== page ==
nice typo

    1. Rick dawson says:

      hah… just followed the link and found that is purposely spelled that way… :O

  4. Ultraspeedy says:

    Satellite and Wireless is not the solution, even if you can deliver that to the most remote location you can not provided it to a building if it is listed without listed building consent. Which clearly states permission is needed for any antenna, depending on the building and its listed cat. that can be as good as impossible to get.

    Similar goes for buildings in a heritage or conservation site. Different permission needed but still need permission first. Buildings even in an area of significant heritage will be denied.

    RE-VDSL is not the answer either, one of the stories in the link show a property still with less that 10Mb after RE-VDSL.

    FTTP will do it but obviously that for how little is going to be spent is not going to be serving many if any. Same for G.Fast.

    FTTrN could do it, IF BT change their mind and run it to the pole and not a sidepod on a cabinet still 1000’s of metres away from the rural property.

    All in all pretty weak. It reads like ‘oh no the time is here, we have run out of time to plan and think about this properly so lets just throw some crap together and hope for the best’.

    A shame really, this was a good opportunity for our government and BT to show many countries what can be done when you put in the effort and thought.

  5. NGA for all says:

    The Government USO thinking reads well, it may need to find a way to prioritise future proofed solutions over interim solutions but that should be do-able within the way it is outlined.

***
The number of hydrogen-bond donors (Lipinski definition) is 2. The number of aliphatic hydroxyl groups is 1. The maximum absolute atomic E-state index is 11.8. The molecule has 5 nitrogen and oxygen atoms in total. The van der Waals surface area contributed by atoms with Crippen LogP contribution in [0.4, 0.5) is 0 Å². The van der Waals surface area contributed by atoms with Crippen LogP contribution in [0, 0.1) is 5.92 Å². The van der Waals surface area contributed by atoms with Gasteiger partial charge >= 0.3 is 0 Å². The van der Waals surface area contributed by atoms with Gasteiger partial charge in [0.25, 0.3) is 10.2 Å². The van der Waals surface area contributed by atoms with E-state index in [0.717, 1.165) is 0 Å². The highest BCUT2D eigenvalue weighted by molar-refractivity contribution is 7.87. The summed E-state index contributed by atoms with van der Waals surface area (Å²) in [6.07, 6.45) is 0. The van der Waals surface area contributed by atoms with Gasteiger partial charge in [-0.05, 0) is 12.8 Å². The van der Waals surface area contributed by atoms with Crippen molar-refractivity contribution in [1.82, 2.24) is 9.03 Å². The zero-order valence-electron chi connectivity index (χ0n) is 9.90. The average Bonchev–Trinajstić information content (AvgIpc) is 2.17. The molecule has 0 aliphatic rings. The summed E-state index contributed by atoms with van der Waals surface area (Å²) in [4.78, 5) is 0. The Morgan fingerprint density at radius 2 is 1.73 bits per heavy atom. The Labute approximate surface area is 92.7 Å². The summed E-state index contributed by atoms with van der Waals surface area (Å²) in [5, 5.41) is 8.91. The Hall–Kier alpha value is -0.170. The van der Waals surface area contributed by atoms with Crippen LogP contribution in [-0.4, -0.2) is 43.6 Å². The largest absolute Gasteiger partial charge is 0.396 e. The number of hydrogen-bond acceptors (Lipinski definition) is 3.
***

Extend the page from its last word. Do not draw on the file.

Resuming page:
In-sufficient discussion on just far the remaining £500m, +underspends (£200m) + LA investment account balances (?) + BT Capital Deferral (£463m) will go but that can be improved.

    Where can we see this BT £600m offer? Is this the money they already owe or is it new money on top? BDUK rural last quarter was only £25m of effort, so there is years of effort already tied up in the capital deferral owed.

    There is a real gap emerging between rural as in BDUK/GOV and the ambition in the Ofcom WLA consultation which unless it is re-consulted kicks any uplift in FTTP into a post 2021 market review. Even if addressed the resource issue will be the biggest stumbling block.

    1. Steve Jones says:

      The capital deferral is simply what BT have set asides in the books for grant money that they expect to repay to BDUK projects (hopefully for reinvestment by those local projects).

      It can’t be spent twice. It’s already earmarked.

    2. NGA for all says:

      Steve, Only £130m has been released and not all of this has been contracted, so there is another £330m stuck in theory till 2023, + underspends and investment account balances which the latter includes any BT capital outstanding. We saw reference to £400k in Leicestershire.

      If the £300-£600m is new money, then this should be made public. £600m across 1.5m remaining customers is £400 each. Amazing and fantastic if true, given BT FTTC contributions at most if handed over is about £75-£80 per premise passed.

      How do we correlate what is now a BDUK programme of £25m of BT receipts a quarter with the vast sums owed and being referenced. Their appears a fundamental gap in the resource to deliver against the funds available to provide a comprehensive fix.

    3. Steve Jones says:


      It’s irrelevant how much of that money been released to date as that’s wholly down to the rate at which BDUK projects decide to reinvest and place contracts which, necessarily, involves some planning. The money has to be paid back at some point in the future and that’s why it’s deferred. It simply can’t be used for something else. Indeed it’s on the books as a liability, not an asset.